My launch party was held at the Old Lyme Inn--then owned by my dear friend Diana Atwood Johnson, who ran it like an artists' retreat and literary salon (she's an artist herself, I was honored to introduce her at last summer's exhibition of her bird photographs at the Lyme Academy College of Fine Arts.) For the Blue Moon party she served blue cocktails and seafood delicacies. In the novel, Shore Dinners were served at the Keating family restaurant, and Diana outdid herself recreating the lobster-and-clam-bakes cooked by the Keatings. She decorated the inn so beautifully, and we invited old and new friends. I remember being totally surprised and delighted to look up and see the Reducers, a band I love, walk into this classic New England inn in all their black leather punk glory.
Blue Moon was later made into a CBS Movie-of-the-Week. It starred Sharon Lawrence, Jeffrey Nordling, Kim Hunter, Richard Kiley, and Hallie Kate Eisenberg, and was filmed in Lunenburg, Nova Scotia, one of the most beautiful seaside towns I've ever seen. My love for Nova Scotia had already begun, but it certainly deepened during my visit to the set.
Happy memories...I am glad for the chance to share them with you. The sky does inspire me. I hope you look up tonight and all nights and enjoy what you see...
I was lucky enough to read Beyond Words: What Animals Think and Feel by Carl Safina in galleys, a few months before publication. Carl and I had been introduced via email by a mutual friend, Pete DeSimone of Starr Ranch Sanctuary, and we had corresponded about owls and whales. A snowy owl had been visiting Carl's beach on eastern Long Island, and knowing my interest in owls in general, snowies in particular, he sent me photos and reports about the visitor. His book The View From Lazy Point had long been a favorite of mine. He makes science personal, writing about the beach he loves, the species he's studied, the world travels he's taken to observe animals in varied habitat. I like that he doesn't hide his love for the oceans and his commitment to the environment.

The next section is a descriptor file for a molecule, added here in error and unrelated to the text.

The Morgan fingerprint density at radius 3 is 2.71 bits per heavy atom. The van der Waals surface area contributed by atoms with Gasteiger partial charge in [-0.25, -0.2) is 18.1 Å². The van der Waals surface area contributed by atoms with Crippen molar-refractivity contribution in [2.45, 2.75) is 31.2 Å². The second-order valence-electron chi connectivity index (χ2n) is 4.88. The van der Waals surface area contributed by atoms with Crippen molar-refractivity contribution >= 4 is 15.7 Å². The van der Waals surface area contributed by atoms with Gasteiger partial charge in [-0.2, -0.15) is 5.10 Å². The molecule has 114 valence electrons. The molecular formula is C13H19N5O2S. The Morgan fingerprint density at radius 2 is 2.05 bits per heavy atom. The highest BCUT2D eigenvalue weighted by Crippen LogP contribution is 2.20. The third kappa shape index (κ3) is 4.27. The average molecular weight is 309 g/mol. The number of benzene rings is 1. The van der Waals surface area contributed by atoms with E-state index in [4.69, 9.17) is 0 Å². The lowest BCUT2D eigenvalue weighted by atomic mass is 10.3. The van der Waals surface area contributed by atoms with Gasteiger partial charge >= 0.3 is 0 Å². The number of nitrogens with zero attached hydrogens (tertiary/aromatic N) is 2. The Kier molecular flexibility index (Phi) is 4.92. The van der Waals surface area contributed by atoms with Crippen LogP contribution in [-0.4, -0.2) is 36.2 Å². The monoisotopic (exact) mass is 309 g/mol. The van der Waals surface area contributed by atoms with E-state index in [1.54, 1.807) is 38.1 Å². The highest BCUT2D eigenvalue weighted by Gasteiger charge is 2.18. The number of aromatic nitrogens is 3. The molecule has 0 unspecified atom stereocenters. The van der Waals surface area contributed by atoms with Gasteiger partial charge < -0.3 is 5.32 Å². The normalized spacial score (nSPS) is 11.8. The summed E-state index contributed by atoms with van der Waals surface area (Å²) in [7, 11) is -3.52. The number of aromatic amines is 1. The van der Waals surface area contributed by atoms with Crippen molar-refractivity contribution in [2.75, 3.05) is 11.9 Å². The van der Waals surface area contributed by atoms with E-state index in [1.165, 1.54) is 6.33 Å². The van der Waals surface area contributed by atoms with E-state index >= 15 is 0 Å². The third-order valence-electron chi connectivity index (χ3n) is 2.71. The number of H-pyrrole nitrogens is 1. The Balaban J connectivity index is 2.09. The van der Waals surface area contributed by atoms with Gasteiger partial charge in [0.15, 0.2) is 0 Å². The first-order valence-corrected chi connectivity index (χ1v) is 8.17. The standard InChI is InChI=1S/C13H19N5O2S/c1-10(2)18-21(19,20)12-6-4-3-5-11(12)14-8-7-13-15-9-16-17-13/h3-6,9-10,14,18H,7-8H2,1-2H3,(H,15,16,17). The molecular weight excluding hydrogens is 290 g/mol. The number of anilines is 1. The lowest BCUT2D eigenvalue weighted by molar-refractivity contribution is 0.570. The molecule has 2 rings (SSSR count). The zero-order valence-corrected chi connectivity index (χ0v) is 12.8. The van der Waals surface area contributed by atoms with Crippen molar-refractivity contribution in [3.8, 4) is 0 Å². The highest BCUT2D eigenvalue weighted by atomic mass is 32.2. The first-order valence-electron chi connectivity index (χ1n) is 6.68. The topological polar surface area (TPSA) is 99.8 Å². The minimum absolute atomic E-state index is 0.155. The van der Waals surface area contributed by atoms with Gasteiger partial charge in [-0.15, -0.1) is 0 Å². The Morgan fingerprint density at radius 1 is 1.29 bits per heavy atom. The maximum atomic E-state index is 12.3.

His new book Beyond Words, is brilliant, gets truly and deeply into the mind and emotions of animals--the inner lives of elephants, wolves, and killer whales. He talks about families, love, loyalty, betrayals, intense grief of different animal populations. He discusses endangered species, in some cases the erosion of protections, the reality of humans hunting for sport and trophies and monetary gain. The sections on elephants, what happens when humans poach them for ivory, delineate with such compassion the devastation and grief felt by the family members left behind.